Did Nathan Chakalos murder his mom, Linda Carmen [left] who vanished at sea when they both went on a fishing trip on Sept 18, last year? His three aunts believe so, while he maintains he’s innocent
In July, Linda’s three sisters sued in New Hampshire’s Cheshire County, where Chakalos owned another home, asking a judge to block Nathan from collecting money from his grandfather’s estate when the probate case finally closes.
The sister have accused Nathan of killing his grandfather and possibly his mother in a bid to collect the inheritance.
Linda Carman disappeared and is presumed dead, following the sinking of the boat she and Nathan were fishing on. Nathan is Linda’s sole heir. His aunts believe that he sabotaged the boat in a bid to collect his mother’s portion of the inheritance.
Nathan has been accused of shooting his grandfather John Chakalos, three weeks after his grandmother [seen with him in a 2013 photo] died of cancer
A Chinese freighter rescued Nathan, who had been floating on a life raft for eight day, 115 miles away from where he claimed the boat sank, after Nathan fired a flare to get the ship’s attention, according to the Boston Globe at the time. The freighter was the only ship Nathan claimed to have seen the entire time he was adrift.
Nathan is Linda’s sole heir.
He has denied any involvement in his grandfather’s death and has said he didn’t sabotage the boat used for the mother-son fishing trip.
The attorney for Chakalos’ three living daughters has said that if his clients win their lawsuit preventing Nathan from collecting on the inheritance, any money that Nathan would have received would go to the sisters instead.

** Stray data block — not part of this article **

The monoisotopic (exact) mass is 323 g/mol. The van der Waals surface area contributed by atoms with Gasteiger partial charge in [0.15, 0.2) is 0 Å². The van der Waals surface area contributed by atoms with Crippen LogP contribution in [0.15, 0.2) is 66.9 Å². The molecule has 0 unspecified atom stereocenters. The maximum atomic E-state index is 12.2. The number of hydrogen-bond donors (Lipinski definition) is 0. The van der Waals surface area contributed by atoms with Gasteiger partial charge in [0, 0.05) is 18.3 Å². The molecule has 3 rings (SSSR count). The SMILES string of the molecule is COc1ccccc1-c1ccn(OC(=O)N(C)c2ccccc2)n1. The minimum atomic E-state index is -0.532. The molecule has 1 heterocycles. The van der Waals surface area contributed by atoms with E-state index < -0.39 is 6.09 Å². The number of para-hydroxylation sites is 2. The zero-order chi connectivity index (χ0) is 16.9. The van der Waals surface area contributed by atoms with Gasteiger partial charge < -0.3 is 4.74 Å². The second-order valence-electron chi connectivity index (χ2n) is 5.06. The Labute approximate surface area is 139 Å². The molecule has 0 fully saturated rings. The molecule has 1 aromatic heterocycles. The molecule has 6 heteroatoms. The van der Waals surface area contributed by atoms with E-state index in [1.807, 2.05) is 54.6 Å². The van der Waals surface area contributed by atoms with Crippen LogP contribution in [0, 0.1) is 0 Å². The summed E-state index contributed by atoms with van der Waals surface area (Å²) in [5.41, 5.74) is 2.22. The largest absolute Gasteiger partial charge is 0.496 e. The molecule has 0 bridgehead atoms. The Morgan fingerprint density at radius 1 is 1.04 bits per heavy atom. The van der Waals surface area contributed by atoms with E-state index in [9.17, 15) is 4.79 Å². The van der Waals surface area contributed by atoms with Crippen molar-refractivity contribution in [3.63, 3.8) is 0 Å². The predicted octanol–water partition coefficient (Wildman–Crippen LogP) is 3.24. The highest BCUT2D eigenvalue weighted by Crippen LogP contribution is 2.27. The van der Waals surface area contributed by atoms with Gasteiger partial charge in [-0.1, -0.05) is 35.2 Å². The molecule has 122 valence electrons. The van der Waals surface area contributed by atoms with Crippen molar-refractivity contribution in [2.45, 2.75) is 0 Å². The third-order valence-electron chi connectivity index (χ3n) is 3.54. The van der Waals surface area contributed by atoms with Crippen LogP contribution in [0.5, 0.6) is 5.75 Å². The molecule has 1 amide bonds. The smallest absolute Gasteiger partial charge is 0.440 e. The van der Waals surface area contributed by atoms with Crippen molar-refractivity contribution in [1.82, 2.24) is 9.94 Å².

The sisters would then use that money ‘exclusively’ to pay for any expenses related to the investigation into the death of their father and sister’s disappearance. Any left over money would be donated to charity.
Nathan [Photo] has denied any involvement in either his grandfather’s death or his mother’s disappearance.
Chakalos was shot three times in his home, just weeks after his wife died of cancer.
According to previous reports, the lawsuit filed against Nathan states that prior to Chakalos’ death, Nathan purchased a semi-automatic rifle that matched the caliber of the weapon used to kill Chakalos. Nathan is accused of having concealed from authorities the fact that he purchased the gun and claiming that the rifle has gone missing.
The lawsuit also revealed that Nathan claimed to have repaired holes in the boat he and his mother took out fishing in 2016, and that the boat was seaworthy. In court, insurance companies claimed that the repairs were ‘incomplete, improper, and faulty.’
The newly filed probate court accounting shows that Chakalos’ estate is now worth less than the nearly $40million it was originally valued at when Linda disappeared.
Federal and state taxes, attorney’s fees, burial costs and a loan payment appear to have been among costs responsible for the substantial decrease in the estate’s overall wealth.